Hannah Branigan:  Yeah. And I will often have to pick a trail that I know has multiple bailout points where I don’t– I’m staying close to the car so that I’m not– and it usually means I’m not on the ones that I wanna go, which are usually deeper in, but also way more likely to get effectively trapped.

Your client who wasn’t emotionally ready for not walking your dog. I wonder if in those situations, part of it is, was that part of your vision for what you wanted a dog for? Like that’s how you visualized enjoying your relationship with your dog. And what does that mean?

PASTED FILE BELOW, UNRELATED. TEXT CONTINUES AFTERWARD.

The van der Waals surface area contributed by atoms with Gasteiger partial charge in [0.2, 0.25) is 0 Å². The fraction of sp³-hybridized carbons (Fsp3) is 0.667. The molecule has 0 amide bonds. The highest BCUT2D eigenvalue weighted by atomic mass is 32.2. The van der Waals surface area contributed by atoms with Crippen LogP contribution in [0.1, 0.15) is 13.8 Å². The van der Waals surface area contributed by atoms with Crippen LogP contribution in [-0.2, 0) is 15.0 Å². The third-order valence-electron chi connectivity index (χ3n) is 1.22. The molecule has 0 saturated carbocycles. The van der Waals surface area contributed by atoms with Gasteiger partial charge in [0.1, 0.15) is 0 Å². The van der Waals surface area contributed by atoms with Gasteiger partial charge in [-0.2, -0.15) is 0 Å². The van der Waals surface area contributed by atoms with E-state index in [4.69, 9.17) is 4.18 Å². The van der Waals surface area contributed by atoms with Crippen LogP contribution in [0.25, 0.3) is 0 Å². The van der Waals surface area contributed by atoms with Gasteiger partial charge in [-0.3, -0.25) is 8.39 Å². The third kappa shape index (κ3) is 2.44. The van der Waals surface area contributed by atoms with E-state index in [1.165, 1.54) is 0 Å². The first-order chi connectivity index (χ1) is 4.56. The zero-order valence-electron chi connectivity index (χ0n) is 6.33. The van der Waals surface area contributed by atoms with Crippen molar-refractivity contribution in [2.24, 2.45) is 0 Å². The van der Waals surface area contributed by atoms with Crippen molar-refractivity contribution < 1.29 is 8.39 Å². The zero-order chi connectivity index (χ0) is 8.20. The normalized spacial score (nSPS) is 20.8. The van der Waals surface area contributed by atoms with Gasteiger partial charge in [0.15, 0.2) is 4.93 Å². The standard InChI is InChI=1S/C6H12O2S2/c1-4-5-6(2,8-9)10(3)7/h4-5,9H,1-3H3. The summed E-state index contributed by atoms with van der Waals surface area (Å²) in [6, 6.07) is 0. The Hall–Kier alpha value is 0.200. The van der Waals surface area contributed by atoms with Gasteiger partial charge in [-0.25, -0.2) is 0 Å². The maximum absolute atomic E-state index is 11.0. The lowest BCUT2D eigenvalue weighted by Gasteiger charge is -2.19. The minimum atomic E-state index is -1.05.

Erin Moore: And that’s really important too to recognize! Parts of that vision are simply like, “Oh, well this would be nice to have.” And then part of it comes back to the expectations we put on ourselves and what we project onto our dogs. Like I know with Piper, I projected so much of my childhood trauma onto her in the sense of “I will [01:10:00] provide a life that is safe, where your needs are met, where you are heard, where all the things that I didn’t have,” and I’m gonna fucking start crying on this goddamn fucking thing.

But that was part of my expectations of myself. And I had to do a lot of my own work over the years finding a gray area with that – not letting that go, but finding a gray area was okay that that wasn’t perfect all the time. Because trying to have it perfect all the time also had a negative impact on my relationship with her.